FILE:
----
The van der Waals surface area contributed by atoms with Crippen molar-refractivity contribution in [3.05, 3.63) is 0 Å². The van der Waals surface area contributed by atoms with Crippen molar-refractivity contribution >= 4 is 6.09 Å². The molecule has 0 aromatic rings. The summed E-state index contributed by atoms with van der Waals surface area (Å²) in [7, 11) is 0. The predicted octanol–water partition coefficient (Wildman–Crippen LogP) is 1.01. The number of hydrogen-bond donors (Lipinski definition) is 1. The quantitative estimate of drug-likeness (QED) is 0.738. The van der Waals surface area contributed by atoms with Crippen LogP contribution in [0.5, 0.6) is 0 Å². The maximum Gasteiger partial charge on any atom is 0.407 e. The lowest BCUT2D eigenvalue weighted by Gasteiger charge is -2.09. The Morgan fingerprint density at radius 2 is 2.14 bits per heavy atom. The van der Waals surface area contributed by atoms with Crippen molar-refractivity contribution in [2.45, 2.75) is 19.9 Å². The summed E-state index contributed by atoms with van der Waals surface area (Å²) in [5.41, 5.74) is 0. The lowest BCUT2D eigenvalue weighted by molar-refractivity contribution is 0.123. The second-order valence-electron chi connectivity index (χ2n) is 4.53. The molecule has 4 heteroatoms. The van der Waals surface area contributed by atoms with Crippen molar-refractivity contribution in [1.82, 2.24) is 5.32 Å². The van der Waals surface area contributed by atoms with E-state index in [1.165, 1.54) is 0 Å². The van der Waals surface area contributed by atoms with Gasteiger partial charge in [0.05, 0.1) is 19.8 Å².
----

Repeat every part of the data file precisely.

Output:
The van der Waals surface area contributed by atoms with Crippen molar-refractivity contribution in [3.05, 3.63) is 0 Å². The van der Waals surface area contributed by atoms with Crippen molar-refractivity contribution >= 4 is 6.09 Å². The molecule has 0 aromatic rings. The summed E-state index contributed by atoms with van der Waals surface area (Å²) in [7, 11) is 0. The predicted octanol–water partition coefficient (Wildman–Crippen LogP) is 1.01. The number of hydrogen-bond donors (Lipinski definition) is 1. The quantitative estimate of drug-likeness (QED) is 0.738. The van der Waals surface area contributed by atoms with Crippen LogP contribution in [0.5, 0.6) is 0 Å². The maximum Gasteiger partial charge on any atom is 0.407 e. The lowest BCUT2D eigenvalue weighted by Gasteiger charge is -2.09. The Morgan fingerprint density at radius 2 is 2.14 bits per heavy atom. The van der Waals surface area contributed by atoms with Crippen molar-refractivity contribution in [2.45, 2.75) is 19.9 Å². The summed E-state index contributed by atoms with van der Waals surface area (Å²) in [5.41, 5.74) is 0. The lowest BCUT2D eigenvalue weighted by molar-refractivity contribution is 0.123. The second-order valence-electron chi connectivity index (χ2n) is 4.53. The molecule has 4 heteroatoms. The van der Waals surface area contributed by atoms with Crippen molar-refractivity contribution in [1.82, 2.24) is 5.32 Å². The van der Waals surface area contributed by atoms with E-state index in [1.165, 1.54) is 0 Å². The van der Waals surface area contributed by atoms with Gasteiger partial charge in [0.05, 0.1) is 19.8 Å².